News / Utah / 

Poll shows Utahns are concerned about ethics in politics



This archived news story is available only for your personal, non-commercial use. Information in the story may be outdated or superseded by additional information. Reading or replaying the story in its archived form does not constitute a republication of the story.

Utah voters are sticklers about ethical behavior this election year, that's according to a new Dan Jones poll for KSL and the Deseret News. Our poll reflects strong feelings on the topic, based on the recent allegations that led to the resignation of legislator Mark Walker.

Walker denies he did anything wrong, but he resigned anyway, saying there was too much pressure on him just based on the allegation. Our question was: Are voters just as sensitive when it comes to ethics?

There were two Republican candidates for Utah State Treasurer. One, Richard Ellis, said the other, Mark Walker, offered him a huge raise to drop out of the race. An ethics committee hearing was stopped short when Walker resigned his seat in the Utah House because pressure was taking a toll on his family.

It's been big news for reporters, but are voters following it? According to a Dan Jones flash poll, they are. Of the 309 people surveyed statewide, 13 percent say they're very familiar, and 54 percent say somewhat familiar with the Walker story.

Walker denies he offered Ellis the raise, but Ellis' allegation begs a question: If the offer happened, is it wrong? A whopping 92 percent say yes, such an offer would be unethical.

Even though Walker's resignation legally ends the Legislature's investigation, independent attorneys are investigating in Weber and Davis counties. Most in our survey are supportive: 72 percent say they want to know more about what happened and who else may be involved. Eighty-two percent say it is, in fact, important to find out if other legislators might be involved.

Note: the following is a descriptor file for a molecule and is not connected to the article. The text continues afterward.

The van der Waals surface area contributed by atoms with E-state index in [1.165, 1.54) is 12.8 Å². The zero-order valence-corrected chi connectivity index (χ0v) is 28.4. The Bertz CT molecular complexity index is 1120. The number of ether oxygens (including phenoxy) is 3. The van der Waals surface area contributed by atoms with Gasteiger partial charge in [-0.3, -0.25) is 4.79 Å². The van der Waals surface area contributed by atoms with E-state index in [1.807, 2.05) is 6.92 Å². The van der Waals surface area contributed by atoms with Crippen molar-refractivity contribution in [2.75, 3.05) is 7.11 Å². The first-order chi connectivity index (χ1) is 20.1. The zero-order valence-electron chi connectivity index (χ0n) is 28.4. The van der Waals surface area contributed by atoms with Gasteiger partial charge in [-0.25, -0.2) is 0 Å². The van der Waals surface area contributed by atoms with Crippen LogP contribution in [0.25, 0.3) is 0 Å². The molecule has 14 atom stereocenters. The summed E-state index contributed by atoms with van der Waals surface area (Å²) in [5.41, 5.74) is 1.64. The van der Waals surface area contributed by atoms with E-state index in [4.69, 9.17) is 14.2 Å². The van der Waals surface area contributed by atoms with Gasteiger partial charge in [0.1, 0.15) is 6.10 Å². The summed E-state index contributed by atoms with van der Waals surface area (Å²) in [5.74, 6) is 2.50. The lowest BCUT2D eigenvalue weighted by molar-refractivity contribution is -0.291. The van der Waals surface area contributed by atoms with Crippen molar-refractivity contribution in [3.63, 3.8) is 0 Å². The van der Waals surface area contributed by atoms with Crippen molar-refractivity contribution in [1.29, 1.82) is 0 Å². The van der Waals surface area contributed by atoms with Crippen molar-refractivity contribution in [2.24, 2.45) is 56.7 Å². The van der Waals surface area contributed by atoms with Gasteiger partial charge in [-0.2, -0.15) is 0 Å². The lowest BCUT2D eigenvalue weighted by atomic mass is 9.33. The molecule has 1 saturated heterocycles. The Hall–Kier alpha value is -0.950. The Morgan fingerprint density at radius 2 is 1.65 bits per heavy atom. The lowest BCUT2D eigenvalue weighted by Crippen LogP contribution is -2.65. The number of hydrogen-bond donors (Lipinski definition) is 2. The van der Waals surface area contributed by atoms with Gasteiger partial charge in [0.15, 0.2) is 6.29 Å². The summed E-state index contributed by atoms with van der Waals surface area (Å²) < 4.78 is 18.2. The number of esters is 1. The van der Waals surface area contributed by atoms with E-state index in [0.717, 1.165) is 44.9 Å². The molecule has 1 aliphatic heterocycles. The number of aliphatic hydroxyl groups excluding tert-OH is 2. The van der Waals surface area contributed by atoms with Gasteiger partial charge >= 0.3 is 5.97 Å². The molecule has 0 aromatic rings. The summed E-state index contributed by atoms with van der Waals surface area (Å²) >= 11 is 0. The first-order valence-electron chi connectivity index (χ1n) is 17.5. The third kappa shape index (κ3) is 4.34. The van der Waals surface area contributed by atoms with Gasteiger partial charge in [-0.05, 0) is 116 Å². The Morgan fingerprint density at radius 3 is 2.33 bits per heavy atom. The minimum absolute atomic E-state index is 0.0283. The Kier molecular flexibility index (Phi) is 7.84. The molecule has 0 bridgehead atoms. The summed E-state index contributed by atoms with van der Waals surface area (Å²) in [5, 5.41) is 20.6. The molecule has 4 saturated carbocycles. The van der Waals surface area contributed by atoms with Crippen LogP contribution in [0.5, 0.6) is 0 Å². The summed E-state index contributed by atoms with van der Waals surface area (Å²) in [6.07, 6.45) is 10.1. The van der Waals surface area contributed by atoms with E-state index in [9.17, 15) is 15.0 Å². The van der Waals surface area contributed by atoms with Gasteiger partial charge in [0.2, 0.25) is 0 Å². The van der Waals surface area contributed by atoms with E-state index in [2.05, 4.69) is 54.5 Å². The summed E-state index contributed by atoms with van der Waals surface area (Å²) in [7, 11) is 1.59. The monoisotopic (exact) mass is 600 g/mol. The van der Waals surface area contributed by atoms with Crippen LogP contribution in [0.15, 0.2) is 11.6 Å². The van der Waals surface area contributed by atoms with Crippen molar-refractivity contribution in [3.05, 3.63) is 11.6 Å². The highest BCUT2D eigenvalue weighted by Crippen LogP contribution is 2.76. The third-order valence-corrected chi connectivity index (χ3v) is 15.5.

And, since this is an election year, we asked for the bottom line: Would you vote against an incumbent who you feel violated ethical boundaries? Ninety-one percent say they would vote that person out.

Kirk Jowers, with the Hinckley Institute of Politics, said, "There's always been this kind of general opinion that maybe our ethics laws could be a little stronger, but not enough to motivate them. It seems to me we're reaching a tipping point where people want something more."

At the same time, our poll is split about whether they think Utah lawmakers take ethics seriously enough, 47 percent say yes, 48 percent say no.

Again, it's worth pointing out that no one has proved anything did go wrong in the treasurer's race. But there's been enough smoke generated over it that a lot of people are wondering if there is in fact a fire.

E-mail: rpiatt@ksl.com

Related Links

SIGN UP FOR THE KSL.COM NEWSLETTER

Catch up on the top news and features from KSL.com, sent weekly.
By subscribing, you acknowledge and agree to KSL.com's Terms of Use and Privacy Policy.

KSL Weather Forecast